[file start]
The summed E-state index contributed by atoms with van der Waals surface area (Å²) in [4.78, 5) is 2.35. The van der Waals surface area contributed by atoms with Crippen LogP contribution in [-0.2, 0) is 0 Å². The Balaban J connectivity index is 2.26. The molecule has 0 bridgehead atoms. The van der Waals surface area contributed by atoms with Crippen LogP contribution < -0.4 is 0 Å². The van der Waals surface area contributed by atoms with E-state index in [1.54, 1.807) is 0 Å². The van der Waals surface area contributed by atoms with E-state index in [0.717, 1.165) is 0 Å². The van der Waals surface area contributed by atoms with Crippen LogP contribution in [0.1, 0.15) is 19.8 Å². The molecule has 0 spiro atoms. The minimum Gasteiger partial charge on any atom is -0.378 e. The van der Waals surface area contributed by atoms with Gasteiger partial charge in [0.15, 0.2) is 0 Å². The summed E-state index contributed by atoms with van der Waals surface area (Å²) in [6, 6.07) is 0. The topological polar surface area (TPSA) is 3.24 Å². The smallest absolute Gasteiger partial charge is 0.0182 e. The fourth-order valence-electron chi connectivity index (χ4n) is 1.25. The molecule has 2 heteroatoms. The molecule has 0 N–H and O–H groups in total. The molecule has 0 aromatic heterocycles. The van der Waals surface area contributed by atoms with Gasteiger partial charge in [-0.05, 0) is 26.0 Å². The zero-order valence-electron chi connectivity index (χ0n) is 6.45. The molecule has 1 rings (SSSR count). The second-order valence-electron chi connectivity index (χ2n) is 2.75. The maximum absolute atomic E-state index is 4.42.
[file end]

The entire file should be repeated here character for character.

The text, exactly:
The summed E-state index contributed by atoms with van der Waals surface area (Å²) in [4.78, 5) is 2.35. The van der Waals surface area contributed by atoms with Crippen LogP contribution in [-0.2, 0) is 0 Å². The Balaban J connectivity index is 2.26. The molecule has 0 bridgehead atoms. The van der Waals surface area contributed by atoms with Crippen LogP contribution < -0.4 is 0 Å². The van der Waals surface area contributed by atoms with E-state index in [1.54, 1.807) is 0 Å². The van der Waals surface area contributed by atoms with E-state index in [0.717, 1.165) is 0 Å². The van der Waals surface area contributed by atoms with Crippen LogP contribution in [0.1, 0.15) is 19.8 Å². The molecule has 0 spiro atoms. The minimum Gasteiger partial charge on any atom is -0.378 e. The van der Waals surface area contributed by atoms with Gasteiger partial charge in [0.15, 0.2) is 0 Å². The summed E-state index contributed by atoms with van der Waals surface area (Å²) in [6, 6.07) is 0. The topological polar surface area (TPSA) is 3.24 Å². The smallest absolute Gasteiger partial charge is 0.0182 e. The fourth-order valence-electron chi connectivity index (χ4n) is 1.25. The molecule has 2 heteroatoms. The molecule has 0 N–H and O–H groups in total. The molecule has 0 aromatic heterocycles. The van der Waals surface area contributed by atoms with Gasteiger partial charge in [-0.05, 0) is 26.0 Å². The zero-order valence-electron chi connectivity index (χ0n) is 6.45. The molecule has 1 rings (SSSR count). The second-order valence-electron chi connectivity index (χ2n) is 2.75. The maximum absolute atomic E-state index is 4.42.